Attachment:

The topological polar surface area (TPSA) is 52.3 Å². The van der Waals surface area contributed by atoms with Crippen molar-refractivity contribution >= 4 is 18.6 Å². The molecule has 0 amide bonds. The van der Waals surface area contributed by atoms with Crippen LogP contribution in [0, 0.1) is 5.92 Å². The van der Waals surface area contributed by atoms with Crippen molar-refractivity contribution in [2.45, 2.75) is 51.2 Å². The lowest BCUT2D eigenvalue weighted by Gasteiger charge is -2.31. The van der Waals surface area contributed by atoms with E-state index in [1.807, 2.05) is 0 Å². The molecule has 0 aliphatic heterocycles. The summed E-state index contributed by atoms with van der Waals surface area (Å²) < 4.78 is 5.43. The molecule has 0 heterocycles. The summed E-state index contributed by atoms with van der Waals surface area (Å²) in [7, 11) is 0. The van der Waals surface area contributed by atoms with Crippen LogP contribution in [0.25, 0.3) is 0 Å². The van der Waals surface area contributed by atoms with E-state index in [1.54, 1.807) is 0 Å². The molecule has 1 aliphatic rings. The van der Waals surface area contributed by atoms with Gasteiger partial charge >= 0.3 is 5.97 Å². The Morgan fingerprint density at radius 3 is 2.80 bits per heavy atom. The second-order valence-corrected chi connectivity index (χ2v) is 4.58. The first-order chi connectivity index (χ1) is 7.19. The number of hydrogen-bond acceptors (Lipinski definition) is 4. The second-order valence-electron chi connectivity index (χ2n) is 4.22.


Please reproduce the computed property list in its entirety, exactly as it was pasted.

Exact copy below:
The topological polar surface area (TPSA) is 52.3 Å². The van der Waals surface area contributed by atoms with Crippen molar-refractivity contribution >= 4 is 18.6 Å². The molecule has 0 amide bonds. The van der Waals surface area contributed by atoms with Crippen LogP contribution in [0, 0.1) is 5.92 Å². The van der Waals surface area contributed by atoms with Crippen molar-refractivity contribution in [2.45, 2.75) is 51.2 Å². The lowest BCUT2D eigenvalue weighted by Gasteiger charge is -2.31. The van der Waals surface area contributed by atoms with E-state index in [1.807, 2.05) is 0 Å². The molecule has 0 aliphatic heterocycles. The summed E-state index contributed by atoms with van der Waals surface area (Å²) < 4.78 is 5.43. The molecule has 0 heterocycles. The summed E-state index contributed by atoms with van der Waals surface area (Å²) in [7, 11) is 0. The van der Waals surface area contributed by atoms with Crippen LogP contribution in [0.25, 0.3) is 0 Å². The van der Waals surface area contributed by atoms with E-state index in [1.54, 1.807) is 0 Å². The molecule has 1 aliphatic rings. The van der Waals surface area contributed by atoms with Gasteiger partial charge >= 0.3 is 5.97 Å². The Morgan fingerprint density at radius 3 is 2.80 bits per heavy atom. The second-order valence-corrected chi connectivity index (χ2v) is 4.58. The first-order chi connectivity index (χ1) is 7.19. The number of hydrogen-bond acceptors (Lipinski definition) is 4. The second-order valence-electron chi connectivity index (χ2n) is 4.22.